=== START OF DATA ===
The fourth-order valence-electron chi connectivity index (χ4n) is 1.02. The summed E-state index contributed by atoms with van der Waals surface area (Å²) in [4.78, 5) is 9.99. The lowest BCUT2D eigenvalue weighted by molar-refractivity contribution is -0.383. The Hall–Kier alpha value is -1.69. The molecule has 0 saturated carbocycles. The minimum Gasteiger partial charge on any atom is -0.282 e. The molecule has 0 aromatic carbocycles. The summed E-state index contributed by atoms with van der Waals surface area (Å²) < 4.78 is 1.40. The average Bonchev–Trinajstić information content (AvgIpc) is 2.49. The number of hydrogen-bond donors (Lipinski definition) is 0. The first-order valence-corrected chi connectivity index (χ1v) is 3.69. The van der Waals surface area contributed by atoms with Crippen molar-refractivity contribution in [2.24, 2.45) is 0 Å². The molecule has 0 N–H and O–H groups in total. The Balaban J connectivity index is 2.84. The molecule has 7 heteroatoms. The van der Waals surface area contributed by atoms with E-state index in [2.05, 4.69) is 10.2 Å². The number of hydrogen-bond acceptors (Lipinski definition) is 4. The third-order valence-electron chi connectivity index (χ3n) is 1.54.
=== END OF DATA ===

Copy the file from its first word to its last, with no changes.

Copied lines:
The fourth-order valence-electron chi connectivity index (χ4n) is 1.02. The summed E-state index contributed by atoms with van der Waals surface area (Å²) in [4.78, 5) is 9.99. The lowest BCUT2D eigenvalue weighted by molar-refractivity contribution is -0.383. The Hall–Kier alpha value is -1.69. The molecule has 0 saturated carbocycles. The minimum Gasteiger partial charge on any atom is -0.282 e. The molecule has 0 aromatic carbocycles. The summed E-state index contributed by atoms with van der Waals surface area (Å²) < 4.78 is 1.40. The average Bonchev–Trinajstić information content (AvgIpc) is 2.49. The number of hydrogen-bond donors (Lipinski definition) is 0. The first-order valence-corrected chi connectivity index (χ1v) is 3.69. The van der Waals surface area contributed by atoms with Crippen molar-refractivity contribution in [2.24, 2.45) is 0 Å². The molecule has 0 N–H and O–H groups in total. The Balaban J connectivity index is 2.84. The molecule has 7 heteroatoms. The van der Waals surface area contributed by atoms with E-state index in [2.05, 4.69) is 10.2 Å². The number of hydrogen-bond acceptors (Lipinski definition) is 4. The third-order valence-electron chi connectivity index (χ3n) is 1.54.